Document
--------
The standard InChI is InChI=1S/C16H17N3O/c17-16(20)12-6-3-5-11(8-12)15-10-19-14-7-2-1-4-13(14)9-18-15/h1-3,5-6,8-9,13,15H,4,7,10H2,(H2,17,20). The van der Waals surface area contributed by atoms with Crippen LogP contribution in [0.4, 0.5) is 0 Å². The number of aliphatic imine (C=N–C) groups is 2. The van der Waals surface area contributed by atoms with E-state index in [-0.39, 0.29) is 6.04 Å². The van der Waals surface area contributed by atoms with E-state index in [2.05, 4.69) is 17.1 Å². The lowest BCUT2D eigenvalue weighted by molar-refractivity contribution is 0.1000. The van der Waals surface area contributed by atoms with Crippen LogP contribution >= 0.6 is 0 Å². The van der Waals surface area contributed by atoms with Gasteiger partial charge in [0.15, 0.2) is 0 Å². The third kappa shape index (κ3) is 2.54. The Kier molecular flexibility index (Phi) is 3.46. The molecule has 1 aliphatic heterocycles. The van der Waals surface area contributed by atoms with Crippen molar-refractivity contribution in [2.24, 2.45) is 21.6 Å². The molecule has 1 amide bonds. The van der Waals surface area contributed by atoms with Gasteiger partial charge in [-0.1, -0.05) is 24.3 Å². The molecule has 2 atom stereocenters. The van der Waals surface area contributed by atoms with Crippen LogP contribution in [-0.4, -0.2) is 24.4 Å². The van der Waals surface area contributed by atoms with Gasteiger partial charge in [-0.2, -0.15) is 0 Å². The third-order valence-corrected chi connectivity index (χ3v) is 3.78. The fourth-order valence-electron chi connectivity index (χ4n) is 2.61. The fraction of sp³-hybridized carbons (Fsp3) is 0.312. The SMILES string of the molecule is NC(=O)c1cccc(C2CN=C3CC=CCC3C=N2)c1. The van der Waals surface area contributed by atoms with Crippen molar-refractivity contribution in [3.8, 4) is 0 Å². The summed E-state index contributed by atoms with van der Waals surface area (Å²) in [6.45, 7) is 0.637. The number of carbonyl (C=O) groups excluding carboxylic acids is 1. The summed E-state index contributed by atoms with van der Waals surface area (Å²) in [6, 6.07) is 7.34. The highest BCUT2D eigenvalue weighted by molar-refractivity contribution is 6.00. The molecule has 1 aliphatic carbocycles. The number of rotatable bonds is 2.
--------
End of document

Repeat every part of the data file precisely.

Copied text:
The standard InChI is InChI=1S/C16H17N3O/c17-16(20)12-6-3-5-11(8-12)15-10-19-14-7-2-1-4-13(14)9-18-15/h1-3,5-6,8-9,13,15H,4,7,10H2,(H2,17,20). The van der Waals surface area contributed by atoms with Crippen LogP contribution in [0.4, 0.5) is 0 Å². The number of aliphatic imine (C=N–C) groups is 2. The van der Waals surface area contributed by atoms with E-state index in [-0.39, 0.29) is 6.04 Å². The van der Waals surface area contributed by atoms with E-state index in [2.05, 4.69) is 17.1 Å². The lowest BCUT2D eigenvalue weighted by molar-refractivity contribution is 0.1000. The van der Waals surface area contributed by atoms with Crippen LogP contribution >= 0.6 is 0 Å². The van der Waals surface area contributed by atoms with Gasteiger partial charge in [0.15, 0.2) is 0 Å². The third kappa shape index (κ3) is 2.54. The Kier molecular flexibility index (Phi) is 3.46. The molecule has 1 aliphatic heterocycles. The van der Waals surface area contributed by atoms with Crippen molar-refractivity contribution in [2.24, 2.45) is 21.6 Å². The molecule has 1 amide bonds. The van der Waals surface area contributed by atoms with Gasteiger partial charge in [-0.1, -0.05) is 24.3 Å². The molecule has 2 atom stereocenters. The van der Waals surface area contributed by atoms with Crippen LogP contribution in [-0.4, -0.2) is 24.4 Å². The van der Waals surface area contributed by atoms with Gasteiger partial charge in [-0.2, -0.15) is 0 Å². The third-order valence-corrected chi connectivity index (χ3v) is 3.78. The fourth-order valence-electron chi connectivity index (χ4n) is 2.61. The fraction of sp³-hybridized carbons (Fsp3) is 0.312. The SMILES string of the molecule is NC(=O)c1cccc(C2CN=C3CC=CCC3C=N2)c1. The van der Waals surface area contributed by atoms with Crippen molar-refractivity contribution in [3.8, 4) is 0 Å². The summed E-state index contributed by atoms with van der Waals surface area (Å²) in [6.45, 7) is 0.637. The number of carbonyl (C=O) groups excluding carboxylic acids is 1. The summed E-state index contributed by atoms with van der Waals surface area (Å²) in [6, 6.07) is 7.34. The highest BCUT2D eigenvalue weighted by molar-refractivity contribution is 6.00. The molecule has 1 aliphatic carbocycles. The number of rotatable bonds is 2.